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Estate Planning for Everyone

By Peter A. Rivellini | Categories: Trusts & EstatesPrint PDF January 2012

Most people think about estate planning the same way they think about cleaning out the garage or scheduling a root canal. Let’s face it, if given a choice, who would want to plan for their demise instead of watching football or Dancing with the Stars? Understandably, people tend to put this off. However, with a little understanding of what is involved, the estate planning process can be less daunting.

While a comprehensive estate plan is crucial for the wealthy, a basic estate plan can be equally as important for those of modest means. Many believe that a person’s last will and testament is only used to name the lucky individuals who will inherit money upon a person’s death. Yet, this is only one detail of a much larger picture. There are other aspects that are very important to lessening the burden on the family left behind.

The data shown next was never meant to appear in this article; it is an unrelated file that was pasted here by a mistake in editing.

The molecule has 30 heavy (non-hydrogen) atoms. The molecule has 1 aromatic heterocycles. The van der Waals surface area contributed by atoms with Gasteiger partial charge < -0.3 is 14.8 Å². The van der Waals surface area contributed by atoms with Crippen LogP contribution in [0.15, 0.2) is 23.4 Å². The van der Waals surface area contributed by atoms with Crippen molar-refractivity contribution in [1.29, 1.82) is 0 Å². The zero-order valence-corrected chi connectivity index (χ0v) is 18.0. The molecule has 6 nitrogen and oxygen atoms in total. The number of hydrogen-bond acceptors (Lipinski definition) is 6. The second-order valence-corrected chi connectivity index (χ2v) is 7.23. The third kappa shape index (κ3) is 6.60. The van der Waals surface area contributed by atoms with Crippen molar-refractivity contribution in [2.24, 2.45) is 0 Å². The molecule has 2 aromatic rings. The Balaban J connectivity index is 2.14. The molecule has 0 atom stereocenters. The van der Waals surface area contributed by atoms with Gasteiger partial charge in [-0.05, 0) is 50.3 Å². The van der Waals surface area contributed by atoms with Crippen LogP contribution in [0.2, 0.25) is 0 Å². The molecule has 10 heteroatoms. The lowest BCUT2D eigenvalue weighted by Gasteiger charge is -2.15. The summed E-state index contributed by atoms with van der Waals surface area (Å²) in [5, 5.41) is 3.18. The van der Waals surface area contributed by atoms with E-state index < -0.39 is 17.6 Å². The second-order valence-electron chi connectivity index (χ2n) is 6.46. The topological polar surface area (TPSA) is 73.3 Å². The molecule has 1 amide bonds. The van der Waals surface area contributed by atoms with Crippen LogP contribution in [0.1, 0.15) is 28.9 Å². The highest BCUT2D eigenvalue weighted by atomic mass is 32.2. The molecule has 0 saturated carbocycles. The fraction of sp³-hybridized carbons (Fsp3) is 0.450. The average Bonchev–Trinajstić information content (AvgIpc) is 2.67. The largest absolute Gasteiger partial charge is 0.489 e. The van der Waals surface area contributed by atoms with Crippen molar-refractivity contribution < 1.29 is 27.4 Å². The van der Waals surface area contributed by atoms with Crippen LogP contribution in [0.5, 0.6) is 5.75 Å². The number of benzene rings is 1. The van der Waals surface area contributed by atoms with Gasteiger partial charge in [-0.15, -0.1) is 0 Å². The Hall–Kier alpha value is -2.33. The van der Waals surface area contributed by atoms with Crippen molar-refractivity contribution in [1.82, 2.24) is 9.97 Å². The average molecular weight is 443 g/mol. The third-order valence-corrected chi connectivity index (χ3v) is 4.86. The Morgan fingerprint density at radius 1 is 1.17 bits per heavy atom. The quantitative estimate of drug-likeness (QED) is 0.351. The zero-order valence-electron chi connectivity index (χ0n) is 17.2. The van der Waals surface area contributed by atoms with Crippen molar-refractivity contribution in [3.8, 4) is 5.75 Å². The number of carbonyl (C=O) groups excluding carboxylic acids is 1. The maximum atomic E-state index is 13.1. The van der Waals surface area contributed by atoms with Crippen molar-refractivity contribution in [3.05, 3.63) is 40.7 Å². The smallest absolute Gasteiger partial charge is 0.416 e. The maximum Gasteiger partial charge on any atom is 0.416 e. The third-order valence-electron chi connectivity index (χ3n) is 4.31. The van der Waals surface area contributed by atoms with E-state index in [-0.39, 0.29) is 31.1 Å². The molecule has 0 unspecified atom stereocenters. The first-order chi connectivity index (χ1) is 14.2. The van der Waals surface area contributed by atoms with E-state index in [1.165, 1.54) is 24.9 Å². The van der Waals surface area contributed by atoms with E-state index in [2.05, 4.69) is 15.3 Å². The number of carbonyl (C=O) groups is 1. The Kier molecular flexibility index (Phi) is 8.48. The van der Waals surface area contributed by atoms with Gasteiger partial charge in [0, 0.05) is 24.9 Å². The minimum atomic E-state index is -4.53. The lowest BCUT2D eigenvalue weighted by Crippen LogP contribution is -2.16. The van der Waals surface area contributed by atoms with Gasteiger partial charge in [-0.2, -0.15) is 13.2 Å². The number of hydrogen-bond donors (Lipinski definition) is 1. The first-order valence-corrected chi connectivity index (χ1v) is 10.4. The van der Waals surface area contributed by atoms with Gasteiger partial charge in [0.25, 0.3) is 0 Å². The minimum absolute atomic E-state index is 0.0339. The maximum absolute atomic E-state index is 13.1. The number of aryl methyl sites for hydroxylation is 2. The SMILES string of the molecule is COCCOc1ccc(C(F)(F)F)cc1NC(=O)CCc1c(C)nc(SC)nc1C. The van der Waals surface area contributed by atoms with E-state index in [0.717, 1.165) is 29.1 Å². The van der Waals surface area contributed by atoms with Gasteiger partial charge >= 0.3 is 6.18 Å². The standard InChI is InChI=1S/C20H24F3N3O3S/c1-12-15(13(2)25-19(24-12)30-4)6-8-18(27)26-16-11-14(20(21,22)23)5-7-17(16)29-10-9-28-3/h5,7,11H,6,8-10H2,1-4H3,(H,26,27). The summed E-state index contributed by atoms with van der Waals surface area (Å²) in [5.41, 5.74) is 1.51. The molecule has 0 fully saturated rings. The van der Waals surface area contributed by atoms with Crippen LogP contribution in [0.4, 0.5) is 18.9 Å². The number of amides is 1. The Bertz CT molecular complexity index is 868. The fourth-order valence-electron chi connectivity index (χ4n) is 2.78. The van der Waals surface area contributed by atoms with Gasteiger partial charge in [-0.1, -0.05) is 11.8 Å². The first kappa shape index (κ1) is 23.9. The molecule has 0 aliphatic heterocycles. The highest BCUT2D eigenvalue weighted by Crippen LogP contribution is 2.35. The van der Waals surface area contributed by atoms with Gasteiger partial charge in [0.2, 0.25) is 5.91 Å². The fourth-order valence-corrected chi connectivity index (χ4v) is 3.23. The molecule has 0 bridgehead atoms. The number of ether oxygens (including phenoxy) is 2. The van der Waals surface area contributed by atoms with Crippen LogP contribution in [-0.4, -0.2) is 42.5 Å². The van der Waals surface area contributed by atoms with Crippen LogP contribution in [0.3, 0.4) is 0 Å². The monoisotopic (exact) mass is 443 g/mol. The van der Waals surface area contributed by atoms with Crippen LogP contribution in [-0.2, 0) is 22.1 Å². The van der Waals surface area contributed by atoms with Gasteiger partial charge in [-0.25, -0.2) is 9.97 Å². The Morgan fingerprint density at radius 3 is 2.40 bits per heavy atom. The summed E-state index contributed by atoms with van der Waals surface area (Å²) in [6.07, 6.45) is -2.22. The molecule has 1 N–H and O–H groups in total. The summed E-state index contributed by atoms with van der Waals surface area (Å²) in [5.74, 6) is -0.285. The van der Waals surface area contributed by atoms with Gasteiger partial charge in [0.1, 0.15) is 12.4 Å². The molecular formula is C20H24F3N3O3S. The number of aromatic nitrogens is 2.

An estate plan will incorporate several different documents with each serving a specific purpose. The typical documents include a will, a durable power of attorney, a living will, a pre-need guardian designation and a memorandum of separate writing. Many plans also incorporate revocable trusts. A detailed analysis of each document would require more space than I am permitted, so I will highlight some of the major considerations of each of these documents.

The last will and testament serves many functions. Generally, the first function of a will is to name a Personal Representative. The Personal Representative (“PR” or “Executor” as it is called in many other states) is the person you designate to legally act on your estate’s behalf after your death to oversee the probate administration. Another function of the will is the designation of guardians for any minor children that may be left behind. For anyone with minor children, this is often the most important reason to have a will. The birth of a child is commonly the impetus for clients to call me.